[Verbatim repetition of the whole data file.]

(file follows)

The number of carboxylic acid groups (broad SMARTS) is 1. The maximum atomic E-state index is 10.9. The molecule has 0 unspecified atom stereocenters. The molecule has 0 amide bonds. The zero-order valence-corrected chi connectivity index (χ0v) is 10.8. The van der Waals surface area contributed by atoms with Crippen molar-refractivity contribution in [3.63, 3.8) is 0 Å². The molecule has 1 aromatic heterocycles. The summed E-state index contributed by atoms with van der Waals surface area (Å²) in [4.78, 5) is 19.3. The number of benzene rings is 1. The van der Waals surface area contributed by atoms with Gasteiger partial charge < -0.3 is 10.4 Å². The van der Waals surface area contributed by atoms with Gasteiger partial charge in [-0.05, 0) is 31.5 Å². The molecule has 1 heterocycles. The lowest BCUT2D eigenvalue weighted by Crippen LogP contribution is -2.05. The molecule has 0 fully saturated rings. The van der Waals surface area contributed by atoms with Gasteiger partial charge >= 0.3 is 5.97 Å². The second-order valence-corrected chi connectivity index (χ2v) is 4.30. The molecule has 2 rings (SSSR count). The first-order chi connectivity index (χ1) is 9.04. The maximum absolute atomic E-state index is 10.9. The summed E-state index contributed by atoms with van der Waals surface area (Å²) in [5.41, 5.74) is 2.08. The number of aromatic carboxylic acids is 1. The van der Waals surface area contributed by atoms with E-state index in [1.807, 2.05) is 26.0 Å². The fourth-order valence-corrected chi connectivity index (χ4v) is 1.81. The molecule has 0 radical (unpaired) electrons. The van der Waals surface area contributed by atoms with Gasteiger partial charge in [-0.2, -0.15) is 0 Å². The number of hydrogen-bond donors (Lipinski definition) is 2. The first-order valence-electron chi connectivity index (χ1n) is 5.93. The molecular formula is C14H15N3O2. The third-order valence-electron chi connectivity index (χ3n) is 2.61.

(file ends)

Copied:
The number of carboxylic acid groups (broad SMARTS) is 1. The maximum atomic E-state index is 10.9. The molecule has 0 unspecified atom stereocenters. The molecule has 0 amide bonds. The zero-order valence-corrected chi connectivity index (χ0v) is 10.8. The van der Waals surface area contributed by atoms with Crippen molar-refractivity contribution in [3.63, 3.8) is 0 Å². The molecule has 1 aromatic heterocycles. The summed E-state index contributed by atoms with van der Waals surface area (Å²) in [4.78, 5) is 19.3. The number of benzene rings is 1. The van der Waals surface area contributed by atoms with Gasteiger partial charge < -0.3 is 10.4 Å². The van der Waals surface area contributed by atoms with Gasteiger partial charge in [-0.05, 0) is 31.5 Å². The molecule has 1 heterocycles. The lowest BCUT2D eigenvalue weighted by Crippen LogP contribution is -2.05. The molecule has 0 fully saturated rings. The van der Waals surface area contributed by atoms with Gasteiger partial charge >= 0.3 is 5.97 Å². The second-order valence-corrected chi connectivity index (χ2v) is 4.30. The molecule has 2 rings (SSSR count). The first-order chi connectivity index (χ1) is 9.04. The maximum absolute atomic E-state index is 10.9. The summed E-state index contributed by atoms with van der Waals surface area (Å²) in [5.41, 5.74) is 2.08. The number of aromatic carboxylic acids is 1. The van der Waals surface area contributed by atoms with E-state index in [1.807, 2.05) is 26.0 Å². The fourth-order valence-corrected chi connectivity index (χ4v) is 1.81. The molecule has 0 radical (unpaired) electrons. The van der Waals surface area contributed by atoms with Gasteiger partial charge in [-0.2, -0.15) is 0 Å². The number of hydrogen-bond donors (Lipinski definition) is 2. The first-order valence-electron chi connectivity index (χ1n) is 5.93. The molecular formula is C14H15N3O2. The third-order valence-electron chi connectivity index (χ3n) is 2.61.